Cruising the Danube

           This essay focuses on the political and economic history of Hungary and Austria. It is written for the participants in Stanford Travel/Study’s program, Cruising the Danube, July 3-15, 2018. 

 

           The four sections of the essay deal with political and economic transitions in Hungary and Austria from their beginnings as states more than a millennium ago to the present day. I search for patterns of conquest, governance, and sources of wealth. I focus on the creation, functioning, and collapse of the Habsburg Austro-Hungarian Empire in 1918. 

 

            In the past century, the two countries have evolved greatly. When the empire ended, their populations, areas, and power were severely truncated. They fought with Nazi Germany in World War II and were devastated. Hungary then suffered four centuries of communist rule, while Austria was occupied by the victorious Allied powers for a decade. But both nations have rebounded to become prosperous democracies and members of the European Union. I append a time line, a bibliography, and a description of sites that I visited in the Danube region.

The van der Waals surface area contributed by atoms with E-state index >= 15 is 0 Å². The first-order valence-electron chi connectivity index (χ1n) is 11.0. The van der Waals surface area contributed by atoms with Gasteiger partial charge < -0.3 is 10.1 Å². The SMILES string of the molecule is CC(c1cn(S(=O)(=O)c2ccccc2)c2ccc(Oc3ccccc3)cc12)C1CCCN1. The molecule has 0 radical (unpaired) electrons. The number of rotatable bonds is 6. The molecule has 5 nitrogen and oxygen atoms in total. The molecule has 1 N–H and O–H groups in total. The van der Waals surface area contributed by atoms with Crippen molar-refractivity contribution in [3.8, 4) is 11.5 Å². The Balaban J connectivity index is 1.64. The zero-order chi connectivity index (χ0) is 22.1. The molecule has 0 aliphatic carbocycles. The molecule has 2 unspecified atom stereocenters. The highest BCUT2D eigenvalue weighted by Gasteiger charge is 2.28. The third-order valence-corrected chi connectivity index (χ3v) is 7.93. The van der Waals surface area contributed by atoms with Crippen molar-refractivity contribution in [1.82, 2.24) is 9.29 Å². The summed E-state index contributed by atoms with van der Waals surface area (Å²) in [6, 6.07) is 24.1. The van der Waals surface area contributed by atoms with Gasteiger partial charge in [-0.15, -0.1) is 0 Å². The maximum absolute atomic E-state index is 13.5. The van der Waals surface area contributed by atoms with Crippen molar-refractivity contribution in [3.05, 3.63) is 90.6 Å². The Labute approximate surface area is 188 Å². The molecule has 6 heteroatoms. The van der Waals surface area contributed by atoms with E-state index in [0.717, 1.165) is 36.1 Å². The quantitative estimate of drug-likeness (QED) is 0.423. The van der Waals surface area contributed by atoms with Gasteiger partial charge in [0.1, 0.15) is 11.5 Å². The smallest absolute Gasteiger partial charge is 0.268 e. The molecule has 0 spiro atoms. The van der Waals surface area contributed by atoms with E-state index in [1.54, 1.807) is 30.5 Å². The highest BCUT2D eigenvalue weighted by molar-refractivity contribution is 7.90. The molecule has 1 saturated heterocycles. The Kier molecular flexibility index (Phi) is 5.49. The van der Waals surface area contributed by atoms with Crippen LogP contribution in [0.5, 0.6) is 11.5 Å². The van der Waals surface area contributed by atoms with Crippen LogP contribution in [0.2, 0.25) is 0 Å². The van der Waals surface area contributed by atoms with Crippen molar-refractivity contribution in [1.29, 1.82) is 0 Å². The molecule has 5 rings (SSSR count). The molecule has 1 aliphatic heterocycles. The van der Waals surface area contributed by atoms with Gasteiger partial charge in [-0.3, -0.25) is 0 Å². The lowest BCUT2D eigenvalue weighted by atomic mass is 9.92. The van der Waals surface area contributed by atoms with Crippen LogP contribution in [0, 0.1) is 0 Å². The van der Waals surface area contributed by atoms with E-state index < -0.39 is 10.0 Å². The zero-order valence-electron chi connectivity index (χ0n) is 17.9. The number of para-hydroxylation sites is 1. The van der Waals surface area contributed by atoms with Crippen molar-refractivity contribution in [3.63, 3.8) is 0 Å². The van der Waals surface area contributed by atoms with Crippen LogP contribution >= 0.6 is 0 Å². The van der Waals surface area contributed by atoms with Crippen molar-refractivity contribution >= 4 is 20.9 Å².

Habsburg Hungary, Travails of Hungary, Interwar Hungary, Hungary in World War Two, Communist Hungary, Democratic Hungary, Imperial Austria, Medieval Austria, Medieval Austria, Habsburg Austria, Truncated Austria, Interwar and Fascist Austria, Austria (in Nazi Germany) in World War II, Occupied Austria and Second Austrian Republic, Second Austrian Republic in the European Union, Hungary, Slovakia,  Austria, Czech Republic, and Germany, Budapest, Hungary, Kalocsa, Hungary,  Bratislava, Slovakia, Vienna, Austria,  Melk and Dürnstein, Austria, Cesky Krumlov, Czech Republic, Passau, Germany, Regensburg, Germany, Salzburg, Austria